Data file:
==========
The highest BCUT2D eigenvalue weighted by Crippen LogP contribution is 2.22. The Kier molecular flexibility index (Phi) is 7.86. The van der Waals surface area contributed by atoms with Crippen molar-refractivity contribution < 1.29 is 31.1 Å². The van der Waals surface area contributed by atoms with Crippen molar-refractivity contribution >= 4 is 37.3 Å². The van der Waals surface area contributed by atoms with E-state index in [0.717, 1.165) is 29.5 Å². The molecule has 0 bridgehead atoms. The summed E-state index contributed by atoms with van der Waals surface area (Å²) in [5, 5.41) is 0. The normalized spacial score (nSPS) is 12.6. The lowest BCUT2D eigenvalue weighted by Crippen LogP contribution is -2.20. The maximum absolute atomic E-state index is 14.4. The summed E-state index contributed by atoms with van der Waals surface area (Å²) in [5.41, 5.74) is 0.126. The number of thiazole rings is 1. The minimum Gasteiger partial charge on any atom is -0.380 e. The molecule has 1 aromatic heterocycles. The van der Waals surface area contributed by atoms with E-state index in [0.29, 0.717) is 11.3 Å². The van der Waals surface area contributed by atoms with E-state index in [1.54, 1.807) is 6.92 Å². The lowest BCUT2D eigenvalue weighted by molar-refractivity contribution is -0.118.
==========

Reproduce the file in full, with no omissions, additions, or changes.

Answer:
The highest BCUT2D eigenvalue weighted by Crippen LogP contribution is 2.22. The Kier molecular flexibility index (Phi) is 7.86. The van der Waals surface area contributed by atoms with Crippen molar-refractivity contribution < 1.29 is 31.1 Å². The van der Waals surface area contributed by atoms with Crippen molar-refractivity contribution >= 4 is 37.3 Å². The van der Waals surface area contributed by atoms with E-state index in [0.717, 1.165) is 29.5 Å². The molecule has 0 bridgehead atoms. The summed E-state index contributed by atoms with van der Waals surface area (Å²) in [5, 5.41) is 0. The normalized spacial score (nSPS) is 12.6. The lowest BCUT2D eigenvalue weighted by Crippen LogP contribution is -2.20. The maximum absolute atomic E-state index is 14.4. The summed E-state index contributed by atoms with van der Waals surface area (Å²) in [5.41, 5.74) is 0.126. The number of thiazole rings is 1. The minimum Gasteiger partial charge on any atom is -0.380 e. The molecule has 1 aromatic heterocycles. The van der Waals surface area contributed by atoms with E-state index in [0.29, 0.717) is 11.3 Å². The van der Waals surface area contributed by atoms with E-state index in [1.54, 1.807) is 6.92 Å². The lowest BCUT2D eigenvalue weighted by molar-refractivity contribution is -0.118.